By Aimee Bingham Osinski email@example.com
After attending a stop on Driskell’s District 7 listening tour, I was able to interview Driskell over the phone. I started asking questions that she felt deserved a more in depth, in person interview. Today, I was able to stop by her office and have a chat. I say chat because that’s exactly what our conversation turned into. The first topic I brought up was her nickname, which I only know because John Hansen clued me in at the Dexter Forum. I said,” so, you’re known as the Dragon Slayer.” She laughed a bit and gave me the background on her nickname. As mayor she worked with a state rep that ran as a moderate, but took a more hardline rightwing stance once elected. She explained that they were on friendly terms, but when he refused to take her calls as mayor of Saline, she got frustrated. She needed to work with him to accomplish the things the people in her town wanted to accomplish. At that point, the Democrats were looking for someone to run against him for the state house seat. So she ran and when she won a rep approached her and said, “oh so you’re the dragon slayer.”
The entire story speaks to Driskell's commitment to serve those she represents. She didn’t understand why he refused to take her calls. She believes that fundamentally, regardless of party, elected officials must work together to accomplish goals. She also stated that she has an obligation to listen to all constituents, no matter if they vote for her or her opponent.
I asked why she opted to run against Walberg a third time, as I’d been under the impression that after 2016, she would not be running for the 7th district again. She nodded her head and stated she’d been constantly running since 2012. She explained that she put a lot of things on hold and used her time off to focus on things for herself, finally. She is finishing her masters degree in Public Policy and as a part of her educational work, did projects in different parts of the 7th district. She saw the need for a leader that is truly in touch with what the district needs and Gretchen believes she is that person. During her time off, she climbed Mt. Kilimanjaro and spent a lot of time with family and friends she hadn’t seen or been able to spend time with in years. Gretchen’s decision to run was spurred by her feeling of obligation to serve. She noted that it’s an election year and she believes that voter turnout will be bigger and her proven ability to lead and be nonpartisan will be an asset in the election.
I asked her about the cost of prescription drugs. She stated quickly that prescription drug costs need to be lowered now. Driskell explained that campaign finance reform needs to happen, so that politicians focus on people over profits. She suggested that I, “follow the money,” and compare votes by the incumbent with large donors, utilizing the open secrets website. She shared a story about her first stop on her listening tour. Gretchen said her first stop was at a coffee shop. She told me she asked the barista taking her order what her concerns were. The girl related a story about her friend losing prescription drug coverage and not being able to financially make it work. Her friend ultimately passed away.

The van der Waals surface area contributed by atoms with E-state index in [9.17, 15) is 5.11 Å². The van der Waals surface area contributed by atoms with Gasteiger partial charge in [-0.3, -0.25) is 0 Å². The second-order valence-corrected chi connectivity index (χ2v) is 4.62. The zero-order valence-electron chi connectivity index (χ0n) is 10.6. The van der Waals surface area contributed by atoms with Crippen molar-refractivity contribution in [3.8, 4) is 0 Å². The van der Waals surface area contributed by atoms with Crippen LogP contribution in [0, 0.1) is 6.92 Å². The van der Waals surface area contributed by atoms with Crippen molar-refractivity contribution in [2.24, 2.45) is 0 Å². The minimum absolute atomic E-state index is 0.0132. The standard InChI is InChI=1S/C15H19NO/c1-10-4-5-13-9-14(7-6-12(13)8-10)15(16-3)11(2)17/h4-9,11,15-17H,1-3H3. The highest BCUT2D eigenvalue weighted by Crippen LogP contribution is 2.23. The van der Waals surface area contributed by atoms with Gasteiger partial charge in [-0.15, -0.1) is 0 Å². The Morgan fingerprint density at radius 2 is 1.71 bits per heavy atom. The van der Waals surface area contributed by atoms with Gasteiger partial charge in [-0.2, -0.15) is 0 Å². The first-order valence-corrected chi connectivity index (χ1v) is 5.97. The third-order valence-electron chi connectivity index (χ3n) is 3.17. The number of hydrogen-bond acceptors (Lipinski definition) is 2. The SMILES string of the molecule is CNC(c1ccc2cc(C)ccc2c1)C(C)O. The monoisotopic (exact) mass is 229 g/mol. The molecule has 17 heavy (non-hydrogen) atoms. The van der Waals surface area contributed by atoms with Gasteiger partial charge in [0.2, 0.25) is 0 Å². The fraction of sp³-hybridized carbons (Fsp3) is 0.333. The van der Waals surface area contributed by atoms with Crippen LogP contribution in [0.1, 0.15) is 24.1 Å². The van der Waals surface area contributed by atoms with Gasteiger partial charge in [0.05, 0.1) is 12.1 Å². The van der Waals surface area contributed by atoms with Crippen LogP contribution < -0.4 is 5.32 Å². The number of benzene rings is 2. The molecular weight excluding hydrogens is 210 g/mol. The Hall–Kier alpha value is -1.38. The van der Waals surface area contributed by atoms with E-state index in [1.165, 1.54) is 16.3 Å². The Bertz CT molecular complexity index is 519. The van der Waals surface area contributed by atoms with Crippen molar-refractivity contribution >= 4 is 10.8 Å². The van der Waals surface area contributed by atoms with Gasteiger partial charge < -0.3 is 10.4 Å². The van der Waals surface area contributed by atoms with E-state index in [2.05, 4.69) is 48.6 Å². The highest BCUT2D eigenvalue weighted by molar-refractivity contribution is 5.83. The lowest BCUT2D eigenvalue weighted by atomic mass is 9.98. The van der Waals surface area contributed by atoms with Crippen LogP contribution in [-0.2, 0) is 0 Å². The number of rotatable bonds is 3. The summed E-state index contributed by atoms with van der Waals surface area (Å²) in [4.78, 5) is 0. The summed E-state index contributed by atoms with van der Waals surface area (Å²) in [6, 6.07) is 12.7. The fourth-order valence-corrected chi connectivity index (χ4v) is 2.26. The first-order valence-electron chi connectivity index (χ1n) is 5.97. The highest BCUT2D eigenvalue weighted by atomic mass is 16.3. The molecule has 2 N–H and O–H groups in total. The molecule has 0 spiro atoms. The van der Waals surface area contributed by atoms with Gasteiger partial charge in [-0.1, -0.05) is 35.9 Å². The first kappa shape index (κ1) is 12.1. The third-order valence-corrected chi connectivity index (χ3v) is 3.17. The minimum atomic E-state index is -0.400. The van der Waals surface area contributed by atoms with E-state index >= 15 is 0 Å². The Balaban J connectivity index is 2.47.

I asked Gretchen about mental health care. She was back from attending a meeting with the Women’s Center of Southeastern Michigan. The Center provides therapy, counseling, mother infant groups, financial counseling and divorce education and support, job coaching and help to women on a sliding scale. She told me 180 people are currently waiting for therapy and it’s the biggest wait they've ever had. She agreed that mental health care is in a crisis situation. She stated there aren’t enough beds or doctors and that the federal government needs to be involved. She brought up the veteran suicide rate and then stated the farmer suicide rate is also really high and an epidemic with dairy farmers. I discussed the health and safety millage that passed in Washtenaw County, and told her some of the funds are being used to bring services to Western Washtenaw County. She was happy to hear that news, but the mental health crisis is something she’d like to see the Federal government involved in addressing.
The last two questions I received surprised me. The first was regarding sanctuary cities. The man mentioned Ann Arbor and asked about state’s rights versus Federal rights. Initially, there was confusion over whether the issue was immigration or the 2nd amendment, but once I clarified Ann Arbor, Gretchen was thoughtful for a moment and admitted that she doesn’t know enough about the issue to take a stance. She’s not sure about the law regarding ICE and local departments working with ICE. She’d like to do more research prior to giving an answer and stating a position. The final question I received was regarding Asian Carp. She stated without hesitation that protecting our waterways is a priority for her . She spoke of the PFAS in the Huron River Watershed and how fishing is a way of life for Michiganders and PFAS need to be regulated. She did state that Walberg voted against protection from PFAS, which made her shake her head.
Gretchen is hosting a fundraiser in Chelsea at the Chelsea Ale House Monday the 24th from 6:30-8pm. For more information email firstname.lastname@example.org.
I will make every attempt to interview Walberg and provide him the same opportunity to share his views. I was able to provide the interview with Gretchen due to her willingness to be accessible to me.